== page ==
It’s a myth that a virus which strikes presidents and princes doesn’t discriminate. The pandemic has widened inequality and increased division in many ways. It was unequal in those it killed, hitting so much harder in ethnic communities.
It targeted the poorest and most vulnerable citizens, often because the circumstances of their lives simply increased their exposure to infection. They are more likely to live in cramped and crowded conditions; more likely to do jobs which can’t be done from home; and more unlikely to have access to the best health care.
Data shows that the top 25% income group and the bottom 25% lived very different lives through the crisis. The pandemic was a parallel universe where experiences were determined by income, skin color, or gender.
Following are five ways that inequality will widen the divides as we move into the second year of the pandemic.
The Black Hole of Unemployment
Leena Nair, the Chief Human Resources Officer for Unilever, has responsibility across one hundred countries where the multinational company makes and sells its four hundred household name brands. She says we are “staring into one of the defining challenges of our times, which is unemployment. We need to really lean into it and solve the social inequality.”
The Center on Budget and Policy Priorities claims that in February 2021, nearly 38 million people in America lived in a family where at least one member didn’t have paid work because of the pandemic. Those in low paid jobs are far more likely to be laid off. The International Labor Organization cites “unprecedented job losses” for 114 million people worldwide in 2020. They were highest in the Americas and worst for women, in what some are now calling the “shecession.”
Sacha Romanovitch was once on the global board of accountancy for the firm Grant Thornton. She now works in the not-for-profit sector driving change to help poorer people get fairer access to finance. She says, “Sixty percent of the people losing their jobs right now are on low incomes. We’re talking about people who barely have a can of beans. Society’s answer is a sticking plaster of support rather than a proper safety net.”
One hundred thirty countries have not yet seen one dose of the vaccine. The United Nations describes this as “widely uneven and unfair.” Probably half those countries won’t stick any jabs in any arms in 2021. Ten countries have administered 75% of the doses so far.
Gary Liu worked at Spotify and Digg before becoming CEO of The South China Morning Post. He says, “The speed to get to the vaccine determines the speed of economic recovery because getting everyone back to work the way that we’ve had in the past is going to require a fully vaccinated population. There are going to be countries that come out of this many years faster than other countries. And the countries that are going to come out of this faster will be the ones that are already developed and economically stronger. The inequality issue is going to be so much larger.” Liu also cites how the last year has highlighted that access to public healthcare must now become “a basic human right.”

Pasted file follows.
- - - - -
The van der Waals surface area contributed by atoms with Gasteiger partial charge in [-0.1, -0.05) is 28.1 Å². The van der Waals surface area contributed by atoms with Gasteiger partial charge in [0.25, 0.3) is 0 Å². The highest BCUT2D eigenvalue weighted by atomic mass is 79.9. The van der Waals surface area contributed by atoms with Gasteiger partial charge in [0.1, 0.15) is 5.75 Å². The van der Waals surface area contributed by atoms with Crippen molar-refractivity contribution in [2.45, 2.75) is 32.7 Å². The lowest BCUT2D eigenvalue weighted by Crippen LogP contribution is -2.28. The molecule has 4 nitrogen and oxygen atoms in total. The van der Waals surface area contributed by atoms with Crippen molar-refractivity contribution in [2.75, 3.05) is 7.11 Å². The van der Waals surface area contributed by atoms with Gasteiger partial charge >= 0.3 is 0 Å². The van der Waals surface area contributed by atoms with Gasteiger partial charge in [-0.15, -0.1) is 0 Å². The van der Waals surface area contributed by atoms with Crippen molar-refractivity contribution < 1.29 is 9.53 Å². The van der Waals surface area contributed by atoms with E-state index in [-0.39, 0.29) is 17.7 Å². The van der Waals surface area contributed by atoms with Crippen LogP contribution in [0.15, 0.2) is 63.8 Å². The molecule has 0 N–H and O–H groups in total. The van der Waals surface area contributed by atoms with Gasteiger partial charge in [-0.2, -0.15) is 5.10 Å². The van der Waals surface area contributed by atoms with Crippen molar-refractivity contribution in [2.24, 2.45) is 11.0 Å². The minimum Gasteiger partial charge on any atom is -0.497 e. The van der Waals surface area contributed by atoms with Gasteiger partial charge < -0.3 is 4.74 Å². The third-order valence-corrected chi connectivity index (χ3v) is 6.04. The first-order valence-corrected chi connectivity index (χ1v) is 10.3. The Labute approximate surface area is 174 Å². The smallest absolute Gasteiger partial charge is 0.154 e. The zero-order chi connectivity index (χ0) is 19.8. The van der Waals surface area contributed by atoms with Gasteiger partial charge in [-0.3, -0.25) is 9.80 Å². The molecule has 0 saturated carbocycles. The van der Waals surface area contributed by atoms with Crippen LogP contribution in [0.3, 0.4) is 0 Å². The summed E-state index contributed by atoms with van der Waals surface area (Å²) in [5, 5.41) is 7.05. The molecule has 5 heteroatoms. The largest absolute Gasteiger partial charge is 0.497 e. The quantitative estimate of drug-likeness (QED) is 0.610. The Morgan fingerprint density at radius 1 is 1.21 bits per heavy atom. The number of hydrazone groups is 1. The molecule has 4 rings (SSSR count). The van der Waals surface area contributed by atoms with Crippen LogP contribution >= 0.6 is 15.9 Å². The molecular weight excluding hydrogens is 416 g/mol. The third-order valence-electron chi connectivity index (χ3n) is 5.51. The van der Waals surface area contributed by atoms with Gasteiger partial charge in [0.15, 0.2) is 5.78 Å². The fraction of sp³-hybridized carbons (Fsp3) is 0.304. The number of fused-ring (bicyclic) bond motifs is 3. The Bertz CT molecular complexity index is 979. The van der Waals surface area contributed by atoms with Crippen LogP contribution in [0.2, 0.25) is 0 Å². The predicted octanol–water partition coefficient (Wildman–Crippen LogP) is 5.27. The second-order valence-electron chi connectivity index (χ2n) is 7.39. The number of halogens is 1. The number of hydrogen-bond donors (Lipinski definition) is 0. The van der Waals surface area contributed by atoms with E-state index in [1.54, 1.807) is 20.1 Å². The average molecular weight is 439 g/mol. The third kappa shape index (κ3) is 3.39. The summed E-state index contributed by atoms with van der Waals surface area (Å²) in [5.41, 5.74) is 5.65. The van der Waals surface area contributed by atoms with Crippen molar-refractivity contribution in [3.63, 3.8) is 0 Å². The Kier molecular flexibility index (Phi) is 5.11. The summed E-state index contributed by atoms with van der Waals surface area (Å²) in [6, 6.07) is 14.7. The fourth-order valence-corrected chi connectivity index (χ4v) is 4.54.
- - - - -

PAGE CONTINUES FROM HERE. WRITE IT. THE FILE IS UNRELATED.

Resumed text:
Homeworking, home schooling, and the shift to virtual living has magnified the many aspects of digital inequality. Access to broadband and ownership of laptops is simply beyond the financial reach of huge swathes of the population. The internet is also technically out of reach for 42 million Americans.
Access to the virtual world is now as important as access to money and healthcare. It is also essential for so many jobs and companies which now exclusively inhabit the virtual world. It’s as important today to create internet access for all as it once was to wire every American home with electricity.
The solution could be for the big tech companies to pay for the poorest in society to access the internet. Government intervention is also required.
COVID has hit the finances of the world’s poorest countries. This could push 100 million more people into poverty. The International Monetary Fund has already had to help support 85 countries in dire straits. They’ve made available $250 billion and that could soar to $1 trillion as the economic consequences play out. Research from Concern Worldwide suggests that the consequences are a huge increase in those going hungry and a significant deterioration in children’s education. The next year may see a global humanitarian crisis to follow in the deathly footsteps of the health emergency.
Race and Gender
The pandemic heightened tensions and highlighted the woeful lack of progress on racial and gender equality. The killing of George Floyd and the Black Lives Matter Movement was a seismic moment when racial injustice rose above the horrors of the health crisis. Much remains raw and unresolved.
Gender inequality was also brought into even sharper focus.
Vivienne Artz is an executive at the London Stock Exchange Group. As she points out, remote work has only increased the burden on women. “Women do up to ten times more unpaid work than men—whether that’s caring or food shopping or looking after children,” she notes. “If we can do a ‘lift and shift’ of most of the world’s workforce from the office to home in three or four days, we can do that to fix other issues around equality of opportunity. When there is an imperative, we can do it. There is an imperative now to fix these other things too.”
As today’s leaders overwhelmingly agree, we shouldn’t focus on getting back to where we were. We need to apply all the lessons we have learned from COVID to create a better world of work—and a better world for everyone.